This blog is written largely for a general audience, which means I try to stay away from the more inside-baseball aspects of Christianity. Somewhere in the Bible we are instructed to not air our dirty laundry of The Church in front of every one. Reading through the comments on an old blog entry here I was reminded why. One commenter, using a ‘church-language’ shorthand said something extremely offensive to a reader of another faith. While I thought the subsequent conversation about the issue was illuminating it hit me just how bad it is to conduct family business in the public square.
But I think this one conversation is probably ideal for this space because it addresses not only Christianity but my place in the secular world. And how to make it best work.
Much of the weekend at Mike Duran’s seemed to be consumed with Christians discussing the different approaches to writing fiction, which morphed into the different approaches to viewing and (ultimately) living life. It boiled down to how we all see the Biblical mandate of being “in the world but not of the world.”
There is no one verse which addresses this concept; there are five main verses which talk about the dichotomy (see halfway down the page here) , and of course the examples laid out in the four gospels and the book of the Acts of the apostles buttressed by the Pauline Epistles. In other words, pretty much the entire Christian Testament talks about the concept in a detail that can’t be boiled down succinctly into a bromide suitable for engraving on pencils.
I tend to be a lot less rigid on how I interpret the concept than some others. I watch R-rated movies, cable dramas about police and drug dealers and Romans and gunfighters building western towns. I read books about the same ideas and I listen to rock and roll music. I eat at restaurants which serve beer, wine and liquor, I wear pants and occasionally makeup. My ears are pierced. My dog is named after a Bob Dylan song, my house after a Warren Zevon lyric. (Given that Zevon died a Christian that may not count.)
But I’m a writer. We are many of us very practised at the idea of being here yet being on the fringes to watch the rest of the folk going about their business. My new friend Johne Cook does speculate that perhaps we become writers because our oddness stuck us on the fringe first. Given the fact that I was a fringe-dweller before I was out of the closet as a writer, he’s probably correct. Nevertheless, I’m quite used to the idea of not quite fitting in. (For what it’s worth, I don’t quite fit in the Church culture either. No kids=automatic outsider.)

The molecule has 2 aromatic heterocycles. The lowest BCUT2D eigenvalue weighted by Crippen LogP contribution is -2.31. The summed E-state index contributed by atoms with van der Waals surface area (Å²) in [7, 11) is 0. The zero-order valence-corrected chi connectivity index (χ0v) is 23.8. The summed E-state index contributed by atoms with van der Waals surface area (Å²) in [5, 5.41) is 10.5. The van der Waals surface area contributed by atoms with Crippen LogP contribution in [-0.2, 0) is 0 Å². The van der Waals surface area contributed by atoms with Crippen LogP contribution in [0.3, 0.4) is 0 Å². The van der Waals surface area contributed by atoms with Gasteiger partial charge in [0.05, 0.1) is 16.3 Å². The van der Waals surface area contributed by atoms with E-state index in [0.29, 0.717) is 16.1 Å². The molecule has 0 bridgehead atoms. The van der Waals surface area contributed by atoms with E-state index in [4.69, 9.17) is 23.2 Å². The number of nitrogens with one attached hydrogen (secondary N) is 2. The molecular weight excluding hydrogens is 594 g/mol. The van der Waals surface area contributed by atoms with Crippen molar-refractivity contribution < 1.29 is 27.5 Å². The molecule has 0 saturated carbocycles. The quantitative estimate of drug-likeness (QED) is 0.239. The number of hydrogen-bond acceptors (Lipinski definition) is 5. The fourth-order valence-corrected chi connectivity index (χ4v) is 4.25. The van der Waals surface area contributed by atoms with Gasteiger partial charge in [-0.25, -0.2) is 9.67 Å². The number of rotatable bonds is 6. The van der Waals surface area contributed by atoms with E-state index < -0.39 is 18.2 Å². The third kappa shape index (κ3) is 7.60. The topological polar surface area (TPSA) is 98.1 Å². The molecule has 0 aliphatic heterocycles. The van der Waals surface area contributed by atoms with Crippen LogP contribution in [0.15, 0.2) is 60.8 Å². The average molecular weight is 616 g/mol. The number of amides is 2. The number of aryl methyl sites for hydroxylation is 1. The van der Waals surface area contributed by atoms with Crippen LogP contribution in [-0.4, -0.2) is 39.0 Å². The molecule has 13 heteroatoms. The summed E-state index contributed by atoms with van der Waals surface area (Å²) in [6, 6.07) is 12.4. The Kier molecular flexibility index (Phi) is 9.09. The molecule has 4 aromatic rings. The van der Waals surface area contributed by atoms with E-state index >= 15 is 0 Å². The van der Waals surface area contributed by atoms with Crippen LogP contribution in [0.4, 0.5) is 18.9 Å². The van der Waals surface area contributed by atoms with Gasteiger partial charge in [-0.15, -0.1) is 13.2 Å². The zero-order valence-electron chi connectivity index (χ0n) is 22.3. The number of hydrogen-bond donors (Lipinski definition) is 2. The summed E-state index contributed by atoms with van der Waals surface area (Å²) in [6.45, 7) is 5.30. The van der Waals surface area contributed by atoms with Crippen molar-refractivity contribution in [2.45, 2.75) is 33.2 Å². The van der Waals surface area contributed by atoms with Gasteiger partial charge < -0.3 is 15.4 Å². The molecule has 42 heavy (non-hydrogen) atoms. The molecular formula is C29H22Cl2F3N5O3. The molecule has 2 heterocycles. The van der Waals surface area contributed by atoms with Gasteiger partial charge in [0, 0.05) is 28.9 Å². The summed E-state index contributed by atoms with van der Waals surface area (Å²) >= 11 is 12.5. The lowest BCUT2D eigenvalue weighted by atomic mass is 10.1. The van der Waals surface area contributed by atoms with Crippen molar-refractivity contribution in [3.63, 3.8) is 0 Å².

So what do I think it means to live In the world but not Of it? To me it means weighing everything I hear and see against my head-knowledge and heart-knowledge of the faith. It means striving to always remember in every setting that my words and actions reflect on the beliefs I’ve proclaimed. Granted, it’s a lot easier to be Not Of This World if I never talk to non-Christians except to hector them for doing non-Christian things. But I find that lifestyle boring. I happen to think God gave me certain skills and gifts because God wanted me in specific places doing specific things. I’m sure there are others whose gifts dictate that their version of In, Not Of looks quite different from mine.
God made every person, and therefore every Christian, unique. So how we deal with our humanity is going to vary. The important thing is that at the end of the day the rest of the world know us for the Christians we claim to be AND don’t walk away from interacting with our Christian selves with a bad taste in their mouths.